Michael F. Easley

The Great Seal of the State of North Carolina Dempsey Benton

North Carolina
Department of Health and Human Services

For Release: IMMEDIATE
Date: December 21, 2007

  Contact: David Bergmire-Sweat
919 715 4818

Turtles for Christmas? Not a Good Idea

RALEIGH – Public health officials are reminding parents not to buy small pet turtles as Christmas presents for children. The warning comes after an investigation into a cluster of North Carolina children who were infected with salmonellosis after handling pet turtles.

“If you’re looking for a Christmas present, a pet turtle isn’t the best choice,” said  David Bergmire-Sweat. “There is a documented risk of Salmonella infection with turtles, particularly baby turtles. That risk has been underlined by this recent cluster.”

The North Carolina Division of Public Health and the South Carolina Department of Health and Environmental Control (DHEC) investigated the cluster of five cases – four in North Carolina (Burke, Lincoln, Union and Montgomery counties) and one in South Carolina (York County).  Four of the children had positive cultures for salmonella. The fifth did not have a positive culture but was sick and had contact with a confirmed case.  All five children have recovered, although one was hospitalized with kidney failure as a result of the infection. The children all got sick this past summer.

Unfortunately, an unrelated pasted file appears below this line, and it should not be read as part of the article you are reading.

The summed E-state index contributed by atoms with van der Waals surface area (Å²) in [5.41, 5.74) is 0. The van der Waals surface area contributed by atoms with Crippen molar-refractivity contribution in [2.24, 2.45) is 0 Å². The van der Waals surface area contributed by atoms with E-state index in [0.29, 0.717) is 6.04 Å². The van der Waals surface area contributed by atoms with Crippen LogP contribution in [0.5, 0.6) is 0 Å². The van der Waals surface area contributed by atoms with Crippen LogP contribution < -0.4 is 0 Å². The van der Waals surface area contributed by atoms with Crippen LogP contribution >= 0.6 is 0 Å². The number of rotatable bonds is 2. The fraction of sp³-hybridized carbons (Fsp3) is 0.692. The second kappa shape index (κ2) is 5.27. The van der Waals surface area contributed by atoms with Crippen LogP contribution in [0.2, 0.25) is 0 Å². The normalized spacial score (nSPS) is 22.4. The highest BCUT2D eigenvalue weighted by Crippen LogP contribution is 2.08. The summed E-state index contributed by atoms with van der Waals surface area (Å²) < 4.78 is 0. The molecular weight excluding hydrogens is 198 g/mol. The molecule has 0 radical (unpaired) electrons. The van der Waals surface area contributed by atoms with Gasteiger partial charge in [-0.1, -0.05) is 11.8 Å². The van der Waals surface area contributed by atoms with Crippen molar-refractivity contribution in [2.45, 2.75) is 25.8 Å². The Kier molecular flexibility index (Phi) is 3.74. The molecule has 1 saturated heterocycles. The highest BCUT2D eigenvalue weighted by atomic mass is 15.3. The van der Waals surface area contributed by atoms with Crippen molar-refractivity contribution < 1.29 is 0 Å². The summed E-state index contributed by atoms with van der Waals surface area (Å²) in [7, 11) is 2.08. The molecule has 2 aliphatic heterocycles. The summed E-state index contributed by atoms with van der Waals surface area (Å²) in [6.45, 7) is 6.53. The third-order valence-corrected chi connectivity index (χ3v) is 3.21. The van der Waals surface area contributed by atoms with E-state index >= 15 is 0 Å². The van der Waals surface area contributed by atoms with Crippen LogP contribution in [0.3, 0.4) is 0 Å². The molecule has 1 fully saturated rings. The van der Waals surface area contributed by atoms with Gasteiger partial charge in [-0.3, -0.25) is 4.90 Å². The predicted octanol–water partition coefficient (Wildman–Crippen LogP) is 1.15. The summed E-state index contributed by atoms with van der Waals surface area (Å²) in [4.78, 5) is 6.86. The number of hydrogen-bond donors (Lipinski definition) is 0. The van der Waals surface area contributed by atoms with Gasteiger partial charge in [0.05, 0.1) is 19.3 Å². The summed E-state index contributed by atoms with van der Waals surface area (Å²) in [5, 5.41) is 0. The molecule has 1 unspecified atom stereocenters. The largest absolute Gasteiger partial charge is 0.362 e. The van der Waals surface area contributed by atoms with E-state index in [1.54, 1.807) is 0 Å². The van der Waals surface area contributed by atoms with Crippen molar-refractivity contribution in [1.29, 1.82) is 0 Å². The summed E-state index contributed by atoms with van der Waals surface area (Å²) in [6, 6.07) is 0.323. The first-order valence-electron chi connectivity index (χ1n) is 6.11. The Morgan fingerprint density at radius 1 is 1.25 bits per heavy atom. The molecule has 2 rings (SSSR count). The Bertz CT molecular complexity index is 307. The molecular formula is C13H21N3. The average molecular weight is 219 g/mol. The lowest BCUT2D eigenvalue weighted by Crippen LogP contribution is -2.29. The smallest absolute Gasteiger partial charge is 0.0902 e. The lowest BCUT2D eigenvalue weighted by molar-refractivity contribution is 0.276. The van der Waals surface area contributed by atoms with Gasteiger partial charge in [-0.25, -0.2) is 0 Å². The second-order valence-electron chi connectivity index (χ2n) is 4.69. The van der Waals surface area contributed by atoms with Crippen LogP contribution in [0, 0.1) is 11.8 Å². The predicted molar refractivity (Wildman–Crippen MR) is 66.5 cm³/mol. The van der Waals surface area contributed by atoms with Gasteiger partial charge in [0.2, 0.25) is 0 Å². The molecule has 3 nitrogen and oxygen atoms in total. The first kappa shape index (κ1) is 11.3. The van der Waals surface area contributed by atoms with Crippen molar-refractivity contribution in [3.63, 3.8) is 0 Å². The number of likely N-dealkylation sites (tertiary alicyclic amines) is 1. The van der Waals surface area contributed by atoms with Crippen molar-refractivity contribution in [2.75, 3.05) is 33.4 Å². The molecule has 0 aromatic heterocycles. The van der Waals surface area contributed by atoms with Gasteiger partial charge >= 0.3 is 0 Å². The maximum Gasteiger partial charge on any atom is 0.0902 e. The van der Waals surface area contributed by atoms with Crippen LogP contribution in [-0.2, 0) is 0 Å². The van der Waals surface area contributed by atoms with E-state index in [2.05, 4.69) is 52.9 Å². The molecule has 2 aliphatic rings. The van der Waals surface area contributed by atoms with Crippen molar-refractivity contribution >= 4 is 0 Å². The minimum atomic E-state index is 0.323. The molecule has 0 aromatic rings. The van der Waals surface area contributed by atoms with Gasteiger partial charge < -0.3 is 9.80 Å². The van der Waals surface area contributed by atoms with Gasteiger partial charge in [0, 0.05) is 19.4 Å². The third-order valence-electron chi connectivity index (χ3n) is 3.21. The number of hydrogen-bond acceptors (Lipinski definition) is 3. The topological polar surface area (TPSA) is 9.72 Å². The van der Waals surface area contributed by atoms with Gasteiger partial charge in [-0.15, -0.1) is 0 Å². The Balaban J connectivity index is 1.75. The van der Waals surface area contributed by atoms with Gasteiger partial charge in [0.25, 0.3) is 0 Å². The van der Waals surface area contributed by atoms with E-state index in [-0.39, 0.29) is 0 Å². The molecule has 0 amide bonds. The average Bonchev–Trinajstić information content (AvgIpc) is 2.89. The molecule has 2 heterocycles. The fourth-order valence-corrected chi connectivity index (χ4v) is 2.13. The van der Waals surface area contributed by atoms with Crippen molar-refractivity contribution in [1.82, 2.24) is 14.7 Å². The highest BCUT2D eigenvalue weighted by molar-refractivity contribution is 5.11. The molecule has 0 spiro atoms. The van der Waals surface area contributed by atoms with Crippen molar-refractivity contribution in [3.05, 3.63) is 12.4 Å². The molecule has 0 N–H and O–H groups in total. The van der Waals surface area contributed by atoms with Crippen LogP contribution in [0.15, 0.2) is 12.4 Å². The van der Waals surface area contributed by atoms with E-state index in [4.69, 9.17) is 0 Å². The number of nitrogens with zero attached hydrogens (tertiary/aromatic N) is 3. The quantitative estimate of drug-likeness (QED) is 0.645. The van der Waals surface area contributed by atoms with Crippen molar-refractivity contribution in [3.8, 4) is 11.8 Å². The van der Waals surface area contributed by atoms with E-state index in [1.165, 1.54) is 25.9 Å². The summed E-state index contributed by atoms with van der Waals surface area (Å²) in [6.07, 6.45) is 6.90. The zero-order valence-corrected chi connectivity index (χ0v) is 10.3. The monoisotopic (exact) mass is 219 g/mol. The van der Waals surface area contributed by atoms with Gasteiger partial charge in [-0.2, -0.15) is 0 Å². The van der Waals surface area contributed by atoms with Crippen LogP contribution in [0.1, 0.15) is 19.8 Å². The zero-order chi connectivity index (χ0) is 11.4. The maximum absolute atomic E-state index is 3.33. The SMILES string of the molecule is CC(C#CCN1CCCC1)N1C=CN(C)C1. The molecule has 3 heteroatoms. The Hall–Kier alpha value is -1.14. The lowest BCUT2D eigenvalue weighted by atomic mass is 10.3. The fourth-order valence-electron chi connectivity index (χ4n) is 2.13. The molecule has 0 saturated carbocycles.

Veterinarians recently tested the Union County child’s pet turtle cage; it tested positive for the same strain of Salmonella that was responsible for the outbreak.

Salmonellosis is an intestinal infection caused by the Salmonella bacteria.  Symptoms include diarrhea, stomach pain, nausea, vomiting, fever and headache. People get sick within six to 72 hours after exposure to Salmonella. They are generally sick for two to seven days. The risk of Salmonella infection is highest for infants and children, seniors, pregnant women and people with weakened immune systems.

Salmonella is a naturally occurring bacteria in turtles and other reptiles.  Turtles contaminated with Salmonella don’t appear to be sick. Although turtles of any size can be contaminated with Salmonella, small turtles pose a particular risk as they are more likely to be handled by children. Anyone who handles a turtle of any kind or size should always wash their hands thoroughly afterward to prevent Salmonella infection.

The Federal Drug Administration (FDA) banned the sale of turtles with shells smaller than four inches in diameter in 1975 after the link between Salmonella and handling the small turtles was documented. Unfortunately, many people are unaware of the ban and people can still find baby turtles for sale occasionally in stores as well as through vendors selling them on the internet.  The FDA estimates that the ban has prevented about 100,000 cases of salmonellosis annually, but according to the FDA there has been an increase in the sale of the small turtles in recent years. The FDA is responsible for enforcing the ban on small turtle sales.



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Debbie Crane